It’s the contemporary version of the old icebreaker question, but instead of “Who would you invite to a dinner party?” it’s “Who would you want to spend the quarantine with?” Raul Malo has entered his bid to be your quarantine mate with this double album of 30 songs that he created while hunkering down in the months that he and his band, the Mavericks, were sidelined from touring during the pandemic.
Quarantined at home, he began to release YouTube videos of some of his favorite songs, playing solo with a Mellotron or guitar, eventually inviting some guests, including the Mavericks and his sons, to form the Malo Family Band. The result is a pandemic perambulation through 20th-century popular music. There are songs from the early rock canon, Tin Pan Alley, and tunes representing his Latin heritage and other surprises, such as the Italian traditional “Santa Lucia” and the Irish nostalgia of “Galway Bay”.
Malo’s warm baritone keeps even the sparest of the arrangements here sounding lush and full. Malo proves himself a for-real romantic here and walks a fine line with songs that might have stumbled into kitschiness in lesser hands. But for every “Forever and Ever” and “Sweet Caroline”, Malo nails some classics hard and makes them his own, such as Tom Waits’ “Jersey Girl” made popular by Bruce Springsteen and George Harrison’s “My Sweet Lord”.
Again and again, Malo strips away an old tune’s fluff to reveal a heartfelt song, sometimes with overlooked messages. In the opening “Love”, from Disney’s Robin Hood, there is: “Once we watched a lazy world go by / Now the days seem to fly by / Life is brief, but when it’s gone, love goes on and on.” With “Cha Cha Cha D’amour”, made famous by Rat Pack crooner Dean Martin, Malo dispenses with the Nelson Riddle horn arrangement to make it a lighter, sweet confection. He also saves “Spanish Eyes” from the bombastic original from Englebert Humperdinck, making it a smoldering, clave-driven ballad.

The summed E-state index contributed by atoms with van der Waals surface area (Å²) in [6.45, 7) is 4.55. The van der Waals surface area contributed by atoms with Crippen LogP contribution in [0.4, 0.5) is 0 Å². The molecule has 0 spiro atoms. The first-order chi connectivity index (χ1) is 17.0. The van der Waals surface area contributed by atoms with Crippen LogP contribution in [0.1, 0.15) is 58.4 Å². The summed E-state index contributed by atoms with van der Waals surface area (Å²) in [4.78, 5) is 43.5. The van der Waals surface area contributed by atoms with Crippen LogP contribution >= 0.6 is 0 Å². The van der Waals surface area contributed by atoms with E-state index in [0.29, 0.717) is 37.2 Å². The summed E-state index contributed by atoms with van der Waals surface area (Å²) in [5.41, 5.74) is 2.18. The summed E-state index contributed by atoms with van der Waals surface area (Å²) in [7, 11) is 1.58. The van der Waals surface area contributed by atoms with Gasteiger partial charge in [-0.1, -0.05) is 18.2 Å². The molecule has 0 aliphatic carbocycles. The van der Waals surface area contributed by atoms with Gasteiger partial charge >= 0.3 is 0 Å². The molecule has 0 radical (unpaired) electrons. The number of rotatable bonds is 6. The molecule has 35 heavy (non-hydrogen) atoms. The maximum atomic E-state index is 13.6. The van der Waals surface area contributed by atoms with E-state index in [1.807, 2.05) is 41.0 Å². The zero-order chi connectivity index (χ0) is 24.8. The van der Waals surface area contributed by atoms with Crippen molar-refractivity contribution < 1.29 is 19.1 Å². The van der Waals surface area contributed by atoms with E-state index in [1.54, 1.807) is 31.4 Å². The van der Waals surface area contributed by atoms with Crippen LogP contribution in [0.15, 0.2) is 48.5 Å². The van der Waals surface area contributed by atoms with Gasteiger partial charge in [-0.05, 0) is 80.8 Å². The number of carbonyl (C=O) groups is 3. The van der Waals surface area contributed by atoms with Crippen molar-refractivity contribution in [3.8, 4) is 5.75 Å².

The first album of the double set leans toward older and more sentimental songs, ending with John Prine’s “I Just Want to Dance With You”, made famous by country music star George Strait. Compared to the earlier versions, Malo slows the tune down and removes the country-music twang, adding a subtle Latin clave to the swelling Mellotron, getting at the narrator’s emotional directness. “If we have a chance to make one heart of two / I just want to dance with you.”
The second album invites friends to Malo’s quarantine party, including his bandmates from the Mavericks, going from a spot-on rendition of the Beatles’ “Here Comes the Sun” to a revisit of their song “We’re All Waiting for the World to End”. The latter song, unfortunately, is more appropriate than ever. The rowdy ska tune and its sardonic lyrics are a perfect counter to the grim and gray time many of us have experienced. “So in conclusion / Here’s the solution / Just live your life until you die, my friend / Have no regrets / And don’t forget / We’re all waiting for the world to end.”
While Malo’s voice is the star of the show, he does lay down a few notable instrumentals. That includes a surprisingly lovely “Those Were the Days” made famous by the warbling Archie and Edith Bunker in the iconic sitcom All in the Family. There’s also a surf guitar-led version of Simon & Garfunkel’s “Sounds of Silence” that sounds right out of an Ennio Morricone spaghetti western soundtrack.
Not your typical listening experience, Quarantunes seems at times like you’ve stumbled into a karaoke night with some unexpectedly stirring performances or a low-fi do-it-yourself audition tape from a promising up-and-comer. The pandemic may have shaken America’s grip on irony and made life a bit more serious. Still, Malo meets the moment, bringing his big, baritone heart to songs like “Besame Mucho” that others might have thought had passed their expiration dates.
The past year will undoubtedly become synonymous with tough and sad times. Still, the tunes Malo wrested from quarantine leave evidence of the artist’s indefatigable resiliency and our desire for emotional attachment, particularly the companionship of the like-minded.